Ultramook 50K was an inaugural race organized by Patrick Zweifel, who as I found out is quite the Born to Coach dude! He owns the amazing Hydrangea Range in Tillamook, cross-country coach for Tillamook High school, organizes cross country camps (with a recent presence by McFarland – remember the movie?) and all proceeds from this race going to the high school runners. To be honest, I signed up because of the pictures. What better way to put that endurance and running legs than to explore new places? I found out about all of this later. My Strava activity from this 50K.
My wife and I made a weekend out of this and flew up to Portland on Friday. As it happened, it was one of our best friends’ birthday and we hung out with her before heading to Tillamook on Saturday. It’s a beautiful drive from Portland, leaving the warm temperatures behind, into the coastal fog that embraces you soon after you see the sign for Tillamook State Forest. After we settled down into the AirBnB, we checked out Cape Meares, hiked around the lighthouse and the Octopus Tree and enjoyed a spectacular sunset by the Oceanside beach. I had no idea that Oregon’s 320 miles of coastline provides wilderness protection to thousands of small islands and rocks! Not to mention there are Peregrine Falcons nesting on these rocks!
Also on the way back to the Portland airport, we stopped by the World Forestry Center and were pretty impressed about how Oregon has made a law of re-forestation. For every tree that’s cut down the law requires that 4 more trees are planted! Oregon forest land owners plant about 40 million seedlings every year. More importantly, there are more trees being planted each year than are harvested. After running 31 miles (50K) through the Tillamook State Forest and portions of Bureau Land Management (BLM), I cannot tell you how pleased I am that there’s a focused effort to
preserve grow these beautiful forests for generations to come.
Oh yeah, about the run. There were only 21 of us running the 50K. My wife’s motivation speech? “I’ll be proud if you finish in the top 20”. Thanks, that helps a lot. 🙂 After parking at the ranch, we walked around checking out the Hydrangea flowers in full bloom, crawled under a “supposed” electric fence to walk around over the bridge, across the river to the start line.
The race itself is in two loops. The first loop is about 30K (3,700ft gain/loss) and the second one 20K (2,100ft gain/loss). The first 2ish miles is along the Kilchis River and mostly flat. After a right turn into one of the logging roads, it climbs 2,000ft in about 3.7 miles with fairly steep sections. Okay, let me tell you about these old logging roads, if you haven’t run them. They start out like fire trails and slowly but surely they start to narrow down and you can see two tracks with overgrowth in the middle. Soon after the trail narrows even further and the bushes (salmon & black berries) start fighting you from both sides as well as the ground. And then it all but disappears and the only sign you know you are on track are those ribbons.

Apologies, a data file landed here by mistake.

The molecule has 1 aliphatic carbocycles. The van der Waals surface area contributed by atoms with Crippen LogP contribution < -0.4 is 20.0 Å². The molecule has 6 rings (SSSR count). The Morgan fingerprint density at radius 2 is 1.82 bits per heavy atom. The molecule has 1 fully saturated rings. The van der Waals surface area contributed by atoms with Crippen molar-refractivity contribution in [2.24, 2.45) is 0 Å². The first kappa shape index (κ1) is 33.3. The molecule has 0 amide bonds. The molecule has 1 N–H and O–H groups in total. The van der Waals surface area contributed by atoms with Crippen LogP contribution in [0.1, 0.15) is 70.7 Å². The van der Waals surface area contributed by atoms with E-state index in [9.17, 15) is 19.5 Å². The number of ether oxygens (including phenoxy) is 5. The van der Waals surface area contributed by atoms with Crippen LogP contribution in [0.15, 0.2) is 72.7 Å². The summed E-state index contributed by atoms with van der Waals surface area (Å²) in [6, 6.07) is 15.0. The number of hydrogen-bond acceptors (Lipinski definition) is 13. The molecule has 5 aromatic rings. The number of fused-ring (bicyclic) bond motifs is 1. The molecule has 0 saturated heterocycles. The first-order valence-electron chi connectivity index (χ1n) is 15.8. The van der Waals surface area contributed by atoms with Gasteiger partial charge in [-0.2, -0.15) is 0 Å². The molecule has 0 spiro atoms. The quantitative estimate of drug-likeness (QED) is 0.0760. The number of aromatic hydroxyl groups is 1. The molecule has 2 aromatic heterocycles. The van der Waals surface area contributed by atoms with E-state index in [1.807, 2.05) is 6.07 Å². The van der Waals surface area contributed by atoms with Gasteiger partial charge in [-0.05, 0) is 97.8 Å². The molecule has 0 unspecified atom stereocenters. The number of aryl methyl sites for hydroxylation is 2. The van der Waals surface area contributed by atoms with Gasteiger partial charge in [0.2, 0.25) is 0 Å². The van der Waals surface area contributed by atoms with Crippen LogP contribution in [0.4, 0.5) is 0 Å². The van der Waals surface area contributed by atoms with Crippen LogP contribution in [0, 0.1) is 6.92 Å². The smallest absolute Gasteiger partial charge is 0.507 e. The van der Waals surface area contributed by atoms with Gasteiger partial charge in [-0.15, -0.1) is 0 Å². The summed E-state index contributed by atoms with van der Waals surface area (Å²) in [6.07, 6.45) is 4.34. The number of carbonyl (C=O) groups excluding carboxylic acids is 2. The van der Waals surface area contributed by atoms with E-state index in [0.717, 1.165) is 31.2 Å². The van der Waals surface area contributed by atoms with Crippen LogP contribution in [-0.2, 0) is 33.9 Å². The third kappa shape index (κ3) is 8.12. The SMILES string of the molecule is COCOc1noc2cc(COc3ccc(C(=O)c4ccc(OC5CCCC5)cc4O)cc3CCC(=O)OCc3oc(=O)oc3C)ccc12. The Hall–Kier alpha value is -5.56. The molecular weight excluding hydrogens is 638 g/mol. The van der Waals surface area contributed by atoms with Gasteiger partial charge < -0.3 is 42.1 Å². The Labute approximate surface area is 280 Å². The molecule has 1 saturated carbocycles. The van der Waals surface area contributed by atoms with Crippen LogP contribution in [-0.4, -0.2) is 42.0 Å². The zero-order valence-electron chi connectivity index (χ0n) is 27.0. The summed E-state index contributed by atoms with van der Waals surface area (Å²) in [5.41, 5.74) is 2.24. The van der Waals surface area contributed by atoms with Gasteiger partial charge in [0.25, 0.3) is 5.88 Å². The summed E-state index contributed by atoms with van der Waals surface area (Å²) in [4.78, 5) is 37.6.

Now you see the trail and then you don’t! The wildflowers were in full bloom everywhere and the weather was just perfect. Closer to the top of the climb, I had two runners pass me, but other than that I was pretty much on my own for most of the course.
Seriously, can you see where the trail is? Somewhere around mile 9, I started to think I had accidentally taken the right turn that goes to the 2nd loop. After staring at the map and getting concerned, I backtracked a mile or so until I saw some runners that convinced me we were on the right track. Onward!
Past the next aid station, there were two out and backs on spur trails to Top of the World #1 (0.4 miles) and Top of the World #2 (steep 1.1 mile) to lookout points. Unfortunately there was so much coastal fog, there wasn’t many views.
Finished the first loop in 3:40 and quickly started the 2nd loop. Even through the climb along the river was gradual, the overgrowth made it next to impossible to actually run. Every time I would start running, there would be a deep ditch created by the run-offs that I would stop, climb down/up and resume. After the 5th ditch, I mostly just walked up. Did see some Elks though! Pretty cool. I was so focused on ribbons, I went up Top of the World #2 once more and lost more time. Finally, pushed on the last descent and made it to the finish line around 6:28. The best part is you finish INTO the creek. That’s just wicked. I think every race should have a creek crossing AS the finish line.
If there were Poison Oak along these trails, I would’ve needed a full skin transplant as I had to many cuts, bruises and welts all over my limbs. But, I have to say, this was so much fun. A different kind of run, but very Oregonian.
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